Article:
In its ongoing effort to strengthen and grow lifelong Jewish education in Pittsburgh, the Jewish Federation of Greater Pittsburgh has hired Rabbi Amy Bardack, currently the Judaic studies director at the Solomon Schechter Day School of Greater Boston, to fill the newly created position of director of Jewish education and community capacity building.
Bardack, who received her rabbinic ordination from the Jewish Theological Seminary, will begin her duties on July 1. She will be moving to Squirrel Hill with her husband, Jared Magnani, and their two children. Magnani will be assuming a position as a research cardiologist for UPMC.
“We both got the jobs of our dreams,” said Bardack, speaking by phone from Boston.
Bardack, who has worked at Boston’s Solomon Schechter for 14 years, said she had been looking for her “next step” when she heard about the new Federation position in Pittsburgh. That position piqued her interest, she said, because the impact of her reach in such a job would expand “beyond a single institution.”
“I wanted something that would be more of a strategic position, and more pluralistic,” Bardack said.
As director of Jewish education and community capacity building, Bardack is looking forward to working from a higher level in terms of overseeing the task of building capacity, “from preschool to adulthood, and everything in between.”
The Federation created the new position as part of its assumption of the responsibilities of the former Agency for Jewish Learning, which dissolved last year.
“When the AJL was dissolved, the teen programming went to the JCC [Jewish Community Center of Greater Pittsburgh], and the part of the AJL that was capacity building — improving teacher training and educator excellence at Jewish religious schools, days schools and preschools — came to the Federation,” said Adam Hertzman, director of marketing for the Federation.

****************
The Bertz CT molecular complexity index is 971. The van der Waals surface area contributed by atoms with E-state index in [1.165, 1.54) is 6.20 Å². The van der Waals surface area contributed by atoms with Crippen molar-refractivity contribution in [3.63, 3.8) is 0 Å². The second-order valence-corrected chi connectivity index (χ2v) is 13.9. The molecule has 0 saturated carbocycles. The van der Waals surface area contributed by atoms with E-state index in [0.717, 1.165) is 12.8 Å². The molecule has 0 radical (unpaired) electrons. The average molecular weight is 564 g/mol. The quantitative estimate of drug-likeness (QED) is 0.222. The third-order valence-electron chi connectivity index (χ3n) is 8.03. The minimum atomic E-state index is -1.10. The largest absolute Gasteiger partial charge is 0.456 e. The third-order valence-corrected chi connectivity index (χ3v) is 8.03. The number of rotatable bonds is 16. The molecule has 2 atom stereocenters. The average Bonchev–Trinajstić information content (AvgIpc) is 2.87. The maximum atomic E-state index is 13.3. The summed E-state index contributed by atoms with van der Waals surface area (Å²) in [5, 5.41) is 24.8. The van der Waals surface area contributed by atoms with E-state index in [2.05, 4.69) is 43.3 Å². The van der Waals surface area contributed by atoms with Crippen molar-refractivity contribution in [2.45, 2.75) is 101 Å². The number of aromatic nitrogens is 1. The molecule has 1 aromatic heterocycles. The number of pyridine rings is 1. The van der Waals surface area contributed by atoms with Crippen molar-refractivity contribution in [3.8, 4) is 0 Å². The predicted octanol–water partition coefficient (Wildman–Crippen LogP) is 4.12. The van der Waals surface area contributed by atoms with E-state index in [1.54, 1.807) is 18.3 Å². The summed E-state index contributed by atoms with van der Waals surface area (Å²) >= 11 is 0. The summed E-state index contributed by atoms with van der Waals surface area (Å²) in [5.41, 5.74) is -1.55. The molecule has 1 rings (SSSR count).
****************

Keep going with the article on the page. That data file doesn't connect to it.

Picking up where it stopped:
Bardack will join Carolyn Linder, the Federation’s early childhood education manager, in executing the capacity building responsibilities, Hertzman said.
Bardack was hired following a national search.
“Rabbi Bardack is a great mix of the qualities which we are interested in,” said Hertzman. “She is an ordained rabbi with a long experience with a religious school in Boston. She has experience developing curricula and training programs and has even written textbooks that ended up being adopted as a national model. We are lucky to have someone come into the community with that skill set, and just at the right time.”
Bardack is also the current president of the New England Rabbinical Assembly and was a fellow with Rabbis Without Borders.
In her new position, Bardack will work to ensure high-quality Jewish programs in the community, boost engagement of Jews of all ages and backgrounds and strengthen Jewish identity and leadership.
Bardack said her first task will be to hire someone to work as a planning manager to help with grant allocation and programming at the institutions funded by the Federation.
She also intends to have “many, many conversations with lots of people to find out what’s going well and what’s keeping you up at night. I have to get to know the community and what the needs are.”
Her work, she said, has to be “built from the ground up,” while strengthening the “tried and true.”
One area of focus will be to “figure out how to serve those people who are underserved,” Bardack said, pointing to demographic contingents such as teenagers and young adults.
While the Pittsburgh Jewish community is smaller than that of Boston, Bardack appreciates the fact that half its Jewish population is concentrated in Squirrel Hill, whereas Boston’s Jews are spread throughout a greater geographic range.
While she has deep connections in Boston that she will miss, she is excited to move to Pittsburgh.
“I feel like I uncovered a great treasure,” she said. “I suddenly discovered this vibrant, cultural, architecturally beautiful city that is up-and-coming. It was not on my radar before.”
Among the groups with which Bardack will collaborate are the Jewish Life and Learning Commission, the Centennial Fund for a Jewish Future Grant-Making Committee and the Day School Council.
“Amy brings a wealth of experience in innovating new programs, strategic planning and visioning,” said Deborah Baron, the Federation’s chief operating officer, in a prepared statement. “She has the ability to understand the needs of unique institutions while seeing the larger community picture. At the Federation, we are excited to welcome Amy and her family to Pittsburgh.”
The first public event at which Pittsburgh’s Jewish community will be able to meet Bardack will be the Unsung Jewish Heroes Awards on Sunday, May 22 at the JCC in Squirrel Hill.
Toby Tabachnick can be reached at email@example.com.